THEATRE / Foreign correspondence: Robert Hanks reviews John Godber's April in Paris at the Ambassador's

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The Independent Culture
Traditionally, the Englishman abroad has tended towards one of two extremes. At one end of the scale, there's the sentimental traveller who believes that travel broadens the mind, who wants to absorb new experiences and meet new people, to escape from the insularity and frustration of life at home. At the other end, there's the xenophobe tourist, scared of being abroad and compensating by eating steak and chips, sticking firmly to the tourist routes and getting loudly and regularly drunk.

John Godber's April in Paris, now at the Ambassador's, shows how close the two extremes can be, in the persons of Al (Gary Olsen) and Bet (Maria Friedman). Throughout their one-night break in Paris - won in a competition in Bella - there's a see-sawing ambivalence, relief at having broken away from the perfect boredom of Hull alternating with an insecurity verging on paranoia about being stranded in a strange country where you don't know the rules.

Bet is the adventurous one, the one who entered the competition in the first place, and the one who gets excited by the trip: she imbues the whole enterprise with an impossible romance, so that even the lingering smell of sick aboard the North Sea ferry is greeted eagerly as a reminder that they're at sea. But left alone in a Paris cafe while Al struggles with the alien architecture of the local lavatories, she succumbs to panic, convinced that the chic Parisiennes are talking about her British Home Stores suit.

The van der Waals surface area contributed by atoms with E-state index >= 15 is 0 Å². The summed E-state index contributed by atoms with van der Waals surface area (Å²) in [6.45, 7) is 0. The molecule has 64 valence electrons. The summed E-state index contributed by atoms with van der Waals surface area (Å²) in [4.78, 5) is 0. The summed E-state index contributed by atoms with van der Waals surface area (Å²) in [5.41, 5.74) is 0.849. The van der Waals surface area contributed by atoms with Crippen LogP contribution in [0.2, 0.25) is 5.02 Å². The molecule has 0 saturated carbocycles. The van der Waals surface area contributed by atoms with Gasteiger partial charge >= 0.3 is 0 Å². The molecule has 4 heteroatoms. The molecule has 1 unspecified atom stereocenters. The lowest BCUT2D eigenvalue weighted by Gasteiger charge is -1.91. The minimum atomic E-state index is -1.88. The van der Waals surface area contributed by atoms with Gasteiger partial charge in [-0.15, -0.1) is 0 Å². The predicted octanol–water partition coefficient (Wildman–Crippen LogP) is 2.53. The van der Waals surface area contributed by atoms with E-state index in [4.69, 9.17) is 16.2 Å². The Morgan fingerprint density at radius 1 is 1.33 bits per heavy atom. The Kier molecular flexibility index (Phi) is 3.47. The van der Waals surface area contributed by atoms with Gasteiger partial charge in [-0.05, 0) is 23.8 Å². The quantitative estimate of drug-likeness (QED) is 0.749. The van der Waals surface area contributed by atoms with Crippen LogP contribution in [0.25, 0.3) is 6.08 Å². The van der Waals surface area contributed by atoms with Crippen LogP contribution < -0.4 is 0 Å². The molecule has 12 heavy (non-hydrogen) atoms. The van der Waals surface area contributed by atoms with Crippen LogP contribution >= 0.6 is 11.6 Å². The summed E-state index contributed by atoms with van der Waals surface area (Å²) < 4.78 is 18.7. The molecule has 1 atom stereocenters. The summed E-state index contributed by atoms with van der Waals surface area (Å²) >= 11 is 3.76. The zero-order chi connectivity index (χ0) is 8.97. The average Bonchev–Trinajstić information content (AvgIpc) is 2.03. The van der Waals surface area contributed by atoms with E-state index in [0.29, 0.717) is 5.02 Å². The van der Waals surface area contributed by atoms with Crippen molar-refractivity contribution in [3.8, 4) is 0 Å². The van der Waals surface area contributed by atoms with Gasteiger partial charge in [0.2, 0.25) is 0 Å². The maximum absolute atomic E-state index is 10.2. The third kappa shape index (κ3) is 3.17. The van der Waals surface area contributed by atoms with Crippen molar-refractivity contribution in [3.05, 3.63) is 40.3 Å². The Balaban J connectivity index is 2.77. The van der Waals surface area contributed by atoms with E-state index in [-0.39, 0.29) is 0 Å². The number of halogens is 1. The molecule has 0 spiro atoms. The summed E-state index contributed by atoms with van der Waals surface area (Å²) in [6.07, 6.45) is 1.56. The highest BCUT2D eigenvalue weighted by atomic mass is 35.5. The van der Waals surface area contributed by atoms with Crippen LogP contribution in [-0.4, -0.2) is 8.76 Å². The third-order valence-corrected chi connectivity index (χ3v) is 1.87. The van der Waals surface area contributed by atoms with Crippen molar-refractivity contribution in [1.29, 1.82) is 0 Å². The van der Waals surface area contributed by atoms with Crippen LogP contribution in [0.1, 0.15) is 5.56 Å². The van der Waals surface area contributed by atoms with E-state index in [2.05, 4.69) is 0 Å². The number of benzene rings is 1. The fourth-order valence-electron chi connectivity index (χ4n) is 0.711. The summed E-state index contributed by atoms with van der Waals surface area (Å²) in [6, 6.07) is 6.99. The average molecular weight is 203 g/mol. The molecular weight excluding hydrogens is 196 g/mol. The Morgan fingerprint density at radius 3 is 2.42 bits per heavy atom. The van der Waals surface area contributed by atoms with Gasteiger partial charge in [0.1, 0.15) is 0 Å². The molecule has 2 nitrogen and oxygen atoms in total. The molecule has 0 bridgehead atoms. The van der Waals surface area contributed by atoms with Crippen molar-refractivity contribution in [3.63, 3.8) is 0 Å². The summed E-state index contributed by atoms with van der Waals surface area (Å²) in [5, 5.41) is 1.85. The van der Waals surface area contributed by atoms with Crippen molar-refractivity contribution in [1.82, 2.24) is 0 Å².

Al, an unemployed builder, is already mired in paranoia and shame, so that what he experiences is the liberation of Paris - something reflected in the set's switch from cramped monochrome, for Hull and the ferry, to a spacious, colourful Renoir backdrop for France (an echo of The Wizard of Oz). But even he has moments of hysteria, caught off guard by the sheer foreignness of the place.

One of the pleasing things about Godber's script is the way it maintains this tension throughout, teasing you by setting up cheap jokes that have no punchlines. When I say that it's not as funny as it could be, that's meant as a compliment: when our heroes innocently book an evening at a drag cabaret, Godber could opt for huge guffaws at their expense - and for a moment, their round-eyed horror seems to suggest that's exactly what we'll get. Instead, they love every minute of it ('I'll tell you this - they work bloody 'ard').

This self-control damps the laughs, but adds weight to the play's message - which is, essentially, about the cramping, negative mood of present-day Britain, and the misery we needlessly inflict on ourselves. The message is reinforced by Godber's refusal to allow easy resolutions to the various strands of plot, right up to the last minute (and even then, it's a matter of fending off an unhappy ending, rather than giving us an unequivocally happy one).

You might think, for instance, that a couple of days in the City of Lights would do wonders for Al and Bet's ailing marriage, now a patterned, repetitive round of sniping and bickering. In fact, they take their old quarrels with them; and while a holiday calms them down, their only moment of real tenderness is ruined when Al reflexively cracks a stupid gag. Back home, while Bet tries to find consolation in their trip, gamely proposing that you have to go away before you appreciate what you've got on your doorstep (another echo of The Wizard of Oz), their main emotion is a creaking desperation: they know better than before the sort of cage they're trapped in.

April in Paris is not, in the end, an evening of profound insights or dramatic highs. But it is a confident, at times very funny display of theatrical technique, by Godber and by the two actors; so that in itself, it's a minor argument against staying at home.

Ambassador's Theatre, London WC2 (071-836 7111).

(Photograph omitted)